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EA 21 2015 Pakistan Flood Response
|GENERAL INFORMATION SHEET|
|1.1 Programme title||Pakistan Flood Response 2015|
|1.2 EA number||EA21/2015–Pakistan|
|1.3 Programme start & end dates||Start date: August 01, 2015End date: April30, 2016 Duration: implementation phase of 9 months
it was closed on 31st December 2015)
|1.4 Period covered||Dates: August 01, – December 2015|
|1.5 Geographical Focus||District(s)/province/city (diocese/parish)
|1.6 Name(s) of implementing partner(s )||National Caritas implementing: Caritas Pakistan
Dioceses or others implementing:
– Diocese Islamabad-Rawalpindi, Lahore, Multan, Hyderabad , Quetta
Torrential rains, rapidly melting of snow and glacial lake outburst further aggravated the floods situation across Pakistan. The floods have affected over 3,439 villages in over 23 Districts across Pakistan with 191 have died, 159 people have been injured and over 1,336,539 people have been affected.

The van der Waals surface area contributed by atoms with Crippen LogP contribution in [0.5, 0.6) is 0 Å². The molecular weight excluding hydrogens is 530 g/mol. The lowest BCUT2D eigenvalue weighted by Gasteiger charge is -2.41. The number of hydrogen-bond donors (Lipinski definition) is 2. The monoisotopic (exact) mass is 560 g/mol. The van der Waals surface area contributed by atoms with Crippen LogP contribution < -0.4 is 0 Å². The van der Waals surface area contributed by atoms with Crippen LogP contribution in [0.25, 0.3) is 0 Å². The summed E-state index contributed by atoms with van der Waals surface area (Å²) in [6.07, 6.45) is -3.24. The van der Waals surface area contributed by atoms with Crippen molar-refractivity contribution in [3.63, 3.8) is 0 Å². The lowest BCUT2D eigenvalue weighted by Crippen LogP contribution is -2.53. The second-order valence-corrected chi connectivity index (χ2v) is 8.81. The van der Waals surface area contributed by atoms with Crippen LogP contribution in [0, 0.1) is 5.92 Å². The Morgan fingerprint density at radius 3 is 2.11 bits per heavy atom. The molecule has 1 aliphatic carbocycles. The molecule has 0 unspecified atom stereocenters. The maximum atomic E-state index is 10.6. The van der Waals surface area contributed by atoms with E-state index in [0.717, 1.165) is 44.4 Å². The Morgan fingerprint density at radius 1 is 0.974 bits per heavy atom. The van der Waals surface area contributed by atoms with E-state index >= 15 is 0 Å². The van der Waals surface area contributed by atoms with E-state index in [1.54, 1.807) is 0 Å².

Chitral District in Khyber Pakhtunkhwa and six Districts of Punjab province have been badly hit. 300,000 people affected by the flash floods in the northern district of Chitral. Flash flooding also occurred in Districts Diamer, Astore, Gilgit, Hunza-Nagar, Ghizer and Ghanche While Chitral were declared a calamity-hit zone
In Punjab, the districts of Rajanpur, Layyah, DG Khan, Rahim Yaar Khan and Muzaffargarh inundated by floodwater, According to the details more than 500 villages in Muzaffargarh, Layyah, KehrorLallUssain and KotMithan were inundated. Embankments were collapsed in Dera Ghazi Khan while the authorities had to opened spill ways of Tarbela Dam. Crops grown on thousands of acres of land along at least 256 kilometres (kms) of the river was also destroyed. The authorities had to shut down more than 200 canals due to flood in Head Taunsa. These canals include Muzaffargarh Canal, Dera Ghazi Khan Canal and TP Link.
According to reports from PDMA Baluchistan, heavy rainfall and windstorms damaged 106 houses in Zhob, DeraBugti and Kohlu Districts. There are also reports of flooding in Barkhan, Harnai, Musakhel and KillaSaifullah Districts but so far no information of damages have been received.